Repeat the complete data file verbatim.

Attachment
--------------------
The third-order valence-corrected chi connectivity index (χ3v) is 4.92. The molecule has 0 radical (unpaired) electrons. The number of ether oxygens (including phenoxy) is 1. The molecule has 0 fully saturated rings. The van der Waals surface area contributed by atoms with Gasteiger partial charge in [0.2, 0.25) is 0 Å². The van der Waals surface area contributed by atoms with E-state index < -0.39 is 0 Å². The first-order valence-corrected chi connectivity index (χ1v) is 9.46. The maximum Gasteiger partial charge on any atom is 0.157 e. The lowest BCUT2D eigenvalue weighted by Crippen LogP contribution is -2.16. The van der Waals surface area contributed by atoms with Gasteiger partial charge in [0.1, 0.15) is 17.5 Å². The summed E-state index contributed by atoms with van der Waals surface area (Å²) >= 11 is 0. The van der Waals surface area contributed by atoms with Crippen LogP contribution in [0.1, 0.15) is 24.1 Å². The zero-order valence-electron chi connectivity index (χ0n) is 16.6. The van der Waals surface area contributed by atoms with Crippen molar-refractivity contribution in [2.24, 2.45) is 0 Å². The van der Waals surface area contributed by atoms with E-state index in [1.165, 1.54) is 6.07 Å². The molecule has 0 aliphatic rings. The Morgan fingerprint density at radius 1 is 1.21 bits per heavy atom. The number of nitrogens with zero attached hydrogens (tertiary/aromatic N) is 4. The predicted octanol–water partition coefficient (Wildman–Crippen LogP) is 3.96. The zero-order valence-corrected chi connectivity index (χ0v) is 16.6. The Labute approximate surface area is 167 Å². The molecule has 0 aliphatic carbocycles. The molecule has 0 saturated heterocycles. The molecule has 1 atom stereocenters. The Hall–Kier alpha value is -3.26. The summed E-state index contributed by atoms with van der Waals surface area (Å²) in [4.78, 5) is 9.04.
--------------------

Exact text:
The third-order valence-corrected chi connectivity index (χ3v) is 4.92. The molecule has 0 radical (unpaired) electrons. The number of ether oxygens (including phenoxy) is 1. The molecule has 0 fully saturated rings. The van der Waals surface area contributed by atoms with Gasteiger partial charge in [0.2, 0.25) is 0 Å². The van der Waals surface area contributed by atoms with E-state index < -0.39 is 0 Å². The first-order valence-corrected chi connectivity index (χ1v) is 9.46. The maximum Gasteiger partial charge on any atom is 0.157 e. The lowest BCUT2D eigenvalue weighted by Crippen LogP contribution is -2.16. The van der Waals surface area contributed by atoms with Gasteiger partial charge in [0.1, 0.15) is 17.5 Å². The summed E-state index contributed by atoms with van der Waals surface area (Å²) >= 11 is 0. The van der Waals surface area contributed by atoms with Crippen LogP contribution in [0.1, 0.15) is 24.1 Å². The zero-order valence-electron chi connectivity index (χ0n) is 16.6. The van der Waals surface area contributed by atoms with Crippen molar-refractivity contribution in [2.24, 2.45) is 0 Å². The van der Waals surface area contributed by atoms with E-state index in [1.165, 1.54) is 6.07 Å². The molecule has 0 aliphatic rings. The Morgan fingerprint density at radius 1 is 1.21 bits per heavy atom. The number of nitrogens with zero attached hydrogens (tertiary/aromatic N) is 4. The predicted octanol–water partition coefficient (Wildman–Crippen LogP) is 3.96. The zero-order valence-corrected chi connectivity index (χ0v) is 16.6. The Labute approximate surface area is 167 Å². The molecule has 0 aliphatic carbocycles. The molecule has 0 saturated heterocycles. The molecule has 1 atom stereocenters. The Hall–Kier alpha value is -3.26. The summed E-state index contributed by atoms with van der Waals surface area (Å²) in [4.78, 5) is 9.04.